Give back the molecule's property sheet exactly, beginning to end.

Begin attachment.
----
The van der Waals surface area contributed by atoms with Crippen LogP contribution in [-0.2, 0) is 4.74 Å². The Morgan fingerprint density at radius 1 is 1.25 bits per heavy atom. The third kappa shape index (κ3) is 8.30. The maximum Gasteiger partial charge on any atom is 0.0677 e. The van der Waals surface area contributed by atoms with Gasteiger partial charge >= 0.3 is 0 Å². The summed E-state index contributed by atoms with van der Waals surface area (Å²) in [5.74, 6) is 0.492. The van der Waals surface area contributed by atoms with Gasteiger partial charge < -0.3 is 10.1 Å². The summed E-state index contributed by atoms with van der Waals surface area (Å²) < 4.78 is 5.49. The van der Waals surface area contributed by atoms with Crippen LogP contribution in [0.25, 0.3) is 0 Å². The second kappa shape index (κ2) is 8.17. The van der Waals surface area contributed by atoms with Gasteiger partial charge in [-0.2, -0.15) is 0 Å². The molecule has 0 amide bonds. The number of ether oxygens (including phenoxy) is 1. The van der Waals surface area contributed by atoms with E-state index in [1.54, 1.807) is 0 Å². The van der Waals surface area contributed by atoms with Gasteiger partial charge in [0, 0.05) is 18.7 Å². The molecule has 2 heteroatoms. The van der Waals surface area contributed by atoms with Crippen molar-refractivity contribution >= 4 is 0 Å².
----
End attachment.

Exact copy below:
The van der Waals surface area contributed by atoms with Crippen LogP contribution in [-0.2, 0) is 4.74 Å². The Morgan fingerprint density at radius 1 is 1.25 bits per heavy atom. The third kappa shape index (κ3) is 8.30. The maximum Gasteiger partial charge on any atom is 0.0677 e. The van der Waals surface area contributed by atoms with Gasteiger partial charge >= 0.3 is 0 Å². The summed E-state index contributed by atoms with van der Waals surface area (Å²) in [5.74, 6) is 0.492. The van der Waals surface area contributed by atoms with Gasteiger partial charge < -0.3 is 10.1 Å². The summed E-state index contributed by atoms with van der Waals surface area (Å²) < 4.78 is 5.49. The van der Waals surface area contributed by atoms with Crippen LogP contribution in [0.25, 0.3) is 0 Å². The second kappa shape index (κ2) is 8.17. The van der Waals surface area contributed by atoms with Gasteiger partial charge in [-0.2, -0.15) is 0 Å². The molecule has 0 amide bonds. The number of ether oxygens (including phenoxy) is 1. The van der Waals surface area contributed by atoms with E-state index in [1.54, 1.807) is 0 Å². The van der Waals surface area contributed by atoms with Gasteiger partial charge in [0, 0.05) is 18.7 Å². The molecule has 2 heteroatoms. The van der Waals surface area contributed by atoms with Crippen molar-refractivity contribution >= 4 is 0 Å².